2020 was still music to the ears (and eyes)

Photo provided by Scott Saalman
Scott Saalman in his WWOZ T-shirt. He discovered the New Orleans jazz and heritage station online while working from home last year.

Guest Columnist

Usually at this time I recount the many concerts Brynne and I attended the year before. Our arts and leisure budget is mostly consumed by live music.

The year started promisingly enough. We celebrated Mardi Gras early with the Grammy-winning Rebirth Brass Band, a tour de force of top Crescent City players. The lively percussionists and tuba, tenor sax, trumpet and trombone practitioners created a raucous, sweaty, party atmosphere during a bone-chilling Bloomington winter night. Rebirth was meant to be the kickstart for a year of anticipated concerts, including The Rolling Stones, but the pandemic proved you can’t always get what you want, causing us to seek alternative musical fixes.

A favorite internet discovery during my work-from-home isolationism was WWOZ 90.7 FM (www.wwoz.org), an around-the-clock, New Orleans jazz and heritage station based in the French Quarter. Its mission “is to be the worldwide voice, archive and flag-bearer of New Orleans culture and musical heritage.” Almost daily, Hurricane Katrina survivor and coronavirus warrior WWOZ steals my heart, stirs my soul, and satiates my ears with an auditory gumbo of traditional jazz, Dixieland, soul, funk, old-time country and bluegrass, R&B, gospel, Latin, Brazilian, Cuban, Cajun and Zydeco music. I donated refunded concert ticket monies to their 40th anniversary listener support drive, earning my stripes as an official “Guardian of the Groove.”

Brynne and I jumped geography to Cuba via one of my favorite music documentaries, “The Buena Vista Social Club.” The latest CD by NYC jazz musician Jamie Fox, “I Wish,” found a permanent home in my Corolla’s CD player, helping me chill out while driving through our pandemic hellscape.

We livestreamed a couple of concerts but never really warmed to the concept, not until, that is, David Broza & Friends’ 25th Anniversary “Not Exactly Christmas Show” was beamed from City Winery in NYC to the comfort of our fireplaced living room via cutting-edge livestreaming platform Mandolin. The charismatic Broza and his diverse cast of international phenoms proved to be the perfect not exactly Christmas present. A week later, we were drawn to Broza’s music documentary, “East Jerusalem, West Jerusalem,” which features both Israeli and Palestinian musicians recording together to promote peace through the universal language of music. What I really like about Israeli-born Broza, a humanitarian with an accordion-stretch smile, is how he sustains a unique aura of intensity and integrity through music and social action. His messages of hope and compassion strike the conscience like sheet lightning with mercy. I love his 2020 instrumental album, “en Casa Limon,” a 12-track love song to the Spanish guitar.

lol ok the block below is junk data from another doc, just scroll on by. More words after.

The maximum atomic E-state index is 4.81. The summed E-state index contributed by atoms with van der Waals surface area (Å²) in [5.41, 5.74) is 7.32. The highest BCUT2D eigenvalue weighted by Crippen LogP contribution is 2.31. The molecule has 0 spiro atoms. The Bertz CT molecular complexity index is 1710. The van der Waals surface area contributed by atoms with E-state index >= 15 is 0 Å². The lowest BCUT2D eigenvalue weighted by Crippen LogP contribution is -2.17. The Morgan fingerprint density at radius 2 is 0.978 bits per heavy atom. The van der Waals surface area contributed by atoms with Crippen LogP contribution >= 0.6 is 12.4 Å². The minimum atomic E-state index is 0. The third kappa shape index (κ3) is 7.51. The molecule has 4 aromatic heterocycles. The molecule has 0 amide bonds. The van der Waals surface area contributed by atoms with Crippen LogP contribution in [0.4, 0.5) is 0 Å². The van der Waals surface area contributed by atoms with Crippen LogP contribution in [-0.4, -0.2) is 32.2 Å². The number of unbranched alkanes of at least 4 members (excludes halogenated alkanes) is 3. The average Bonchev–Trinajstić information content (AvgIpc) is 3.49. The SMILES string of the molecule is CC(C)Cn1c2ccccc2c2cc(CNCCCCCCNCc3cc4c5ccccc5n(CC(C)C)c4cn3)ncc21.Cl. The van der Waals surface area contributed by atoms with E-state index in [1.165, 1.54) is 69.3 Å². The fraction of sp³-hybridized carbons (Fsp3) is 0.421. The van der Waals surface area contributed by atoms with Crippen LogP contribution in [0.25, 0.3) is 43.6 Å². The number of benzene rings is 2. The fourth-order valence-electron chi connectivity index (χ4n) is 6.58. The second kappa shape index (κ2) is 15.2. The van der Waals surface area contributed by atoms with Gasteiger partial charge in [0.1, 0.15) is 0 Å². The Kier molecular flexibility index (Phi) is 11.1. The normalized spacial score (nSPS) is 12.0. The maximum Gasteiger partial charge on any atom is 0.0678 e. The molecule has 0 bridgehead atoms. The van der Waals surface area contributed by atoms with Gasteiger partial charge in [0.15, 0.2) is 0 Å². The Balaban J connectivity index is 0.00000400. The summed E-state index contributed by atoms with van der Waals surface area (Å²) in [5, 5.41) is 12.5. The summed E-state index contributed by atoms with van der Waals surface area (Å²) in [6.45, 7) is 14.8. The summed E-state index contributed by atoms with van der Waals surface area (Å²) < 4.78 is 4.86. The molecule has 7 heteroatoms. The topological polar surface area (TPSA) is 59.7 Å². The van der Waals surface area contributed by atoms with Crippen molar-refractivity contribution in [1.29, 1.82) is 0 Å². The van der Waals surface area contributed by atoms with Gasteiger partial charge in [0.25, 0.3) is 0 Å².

I learned about Broza from my former college professor Matthew Graham, who is the current Indiana poet laureate. Long ago, his poems were discovered by Broza and put to song. They’ve been buddies ever since. It was nice to hear Broza talk fondly about Graham between songs during the Not Exactly Christmas Show.

I first read Graham’s latest poetry collection, “The Geography of Home,” in 2020, on the beaches of the Outer Banks during the August weekend of my daughter’s barrier island wedding. It’s the first poetry I’ve read while wearing a face mask. Graham’s writing has achieved elevation with each new collection. His printed stanzas are music to the eye. Buy a Graham book or visit www.indianahumanities.org to see the impressive online work he curated last July, highlighting themes of protest and pandemic with other Hoosier poets.

I actually did attend a live show during the pandemic: Will Read and Sing For Food (WRASFF), a Harry Chapin-inspired benefit show that I began hosting in 2011 which mixes humor essays and live music. To date, we’ve raised about $165,000 for dozens of charities in southern Indiana. Rafaela Schaick, Marc Steczyk, Debbie Schuetter, Kyle Lueken, Abbie Rumbach and I performed for 200 live-show-starved, safely-spaced audience members at the 1,500-seat, fully-covered Lincoln Amphitheatre on a chilly September night. We raised money for the Amp, which took a financial hit due to COVID-19. Graham joined us on stage too, a rare occasion in 2020 for our poet laureate to read in person to an audience (most of his first-year laureate duties have been virtual). It was a big thrill to join forces and raise money for a worthy cause again.

I would be remiss in these 2020 music chronicles if I didn’t mention the Sheet’z Cor-o-na Cure Video phenomenon, starring aforementioned Schuetter. To cope during the pandemic, she has posted a different cover song each day for 290 days (at the time of this writing), this while going through a gauntlet of treatments in her now one-year battle with breast cancer. She delivers a daily dose of inspiration, humor and song for an impressive amount of old and new fans. When Hoosier rocker John Mellencamp heard about Debbie’s efforts, he sent her an autographed Takamine six string. To celebrate her 100th song, the City of Jasper declared it to be “Debbie Schuetter Day.” A bit later, she singlehandedly raised, through a T-shirt fundraiser, $8,000 for Jasper’s beloved Astra Theatre, its stage silenced by COVID-19.

Granted, we didn’t get to see The Rolling Stones (maybe their next tour, say, the 2030 Last Stone Standing Tour with Keith Richards) or our beloved John Prine (sadly, there can be no next time), but we still left 2020 feeling somewhat musically enriched. All for now. There’s a new Harry Chapin documentary to watch.

Email scottsaalman@gmail.com to order his new column collection, “What Are You Going To Write About When I’m Gone?” ($15).

More on DuboisCountyHerald.com